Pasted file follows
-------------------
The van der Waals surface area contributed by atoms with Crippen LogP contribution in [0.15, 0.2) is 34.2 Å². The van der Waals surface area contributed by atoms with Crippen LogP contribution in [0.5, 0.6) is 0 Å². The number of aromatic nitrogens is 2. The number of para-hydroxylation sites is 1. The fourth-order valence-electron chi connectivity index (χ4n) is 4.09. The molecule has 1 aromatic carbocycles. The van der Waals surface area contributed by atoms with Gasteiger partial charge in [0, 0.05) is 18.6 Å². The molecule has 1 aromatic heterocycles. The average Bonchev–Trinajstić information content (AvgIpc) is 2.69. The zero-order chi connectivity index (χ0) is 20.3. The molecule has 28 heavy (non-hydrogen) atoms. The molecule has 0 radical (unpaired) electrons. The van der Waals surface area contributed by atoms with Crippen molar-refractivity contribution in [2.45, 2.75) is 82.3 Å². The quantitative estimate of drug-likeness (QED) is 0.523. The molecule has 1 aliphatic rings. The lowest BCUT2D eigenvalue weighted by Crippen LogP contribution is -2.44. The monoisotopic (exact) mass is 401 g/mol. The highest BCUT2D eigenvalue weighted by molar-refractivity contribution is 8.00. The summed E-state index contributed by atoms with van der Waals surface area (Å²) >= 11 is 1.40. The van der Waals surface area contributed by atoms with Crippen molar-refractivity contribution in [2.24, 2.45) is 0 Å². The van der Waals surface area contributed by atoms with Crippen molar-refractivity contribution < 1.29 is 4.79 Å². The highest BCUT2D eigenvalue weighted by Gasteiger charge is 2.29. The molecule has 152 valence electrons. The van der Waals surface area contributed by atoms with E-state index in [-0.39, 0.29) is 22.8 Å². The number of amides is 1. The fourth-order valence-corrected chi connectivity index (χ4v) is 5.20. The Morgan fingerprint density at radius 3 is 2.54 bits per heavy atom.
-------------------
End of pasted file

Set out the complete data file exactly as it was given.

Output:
The van der Waals surface area contributed by atoms with Crippen LogP contribution in [0.15, 0.2) is 34.2 Å². The van der Waals surface area contributed by atoms with Crippen LogP contribution in [0.5, 0.6) is 0 Å². The number of aromatic nitrogens is 2. The number of para-hydroxylation sites is 1. The fourth-order valence-electron chi connectivity index (χ4n) is 4.09. The molecule has 1 aromatic carbocycles. The van der Waals surface area contributed by atoms with Gasteiger partial charge in [0, 0.05) is 18.6 Å². The molecule has 1 aromatic heterocycles. The average Bonchev–Trinajstić information content (AvgIpc) is 2.69. The zero-order chi connectivity index (χ0) is 20.3. The molecule has 28 heavy (non-hydrogen) atoms. The molecule has 0 radical (unpaired) electrons. The van der Waals surface area contributed by atoms with Crippen molar-refractivity contribution in [2.45, 2.75) is 82.3 Å². The quantitative estimate of drug-likeness (QED) is 0.523. The molecule has 1 aliphatic rings. The lowest BCUT2D eigenvalue weighted by Crippen LogP contribution is -2.44. The monoisotopic (exact) mass is 401 g/mol. The highest BCUT2D eigenvalue weighted by molar-refractivity contribution is 8.00. The summed E-state index contributed by atoms with van der Waals surface area (Å²) >= 11 is 1.40. The van der Waals surface area contributed by atoms with Crippen molar-refractivity contribution in [2.24, 2.45) is 0 Å². The van der Waals surface area contributed by atoms with Crippen molar-refractivity contribution < 1.29 is 4.79 Å². The highest BCUT2D eigenvalue weighted by Gasteiger charge is 2.29. The molecule has 152 valence electrons. The van der Waals surface area contributed by atoms with E-state index in [-0.39, 0.29) is 22.8 Å². The number of amides is 1. The fourth-order valence-corrected chi connectivity index (χ4v) is 5.20. The Morgan fingerprint density at radius 3 is 2.54 bits per heavy atom.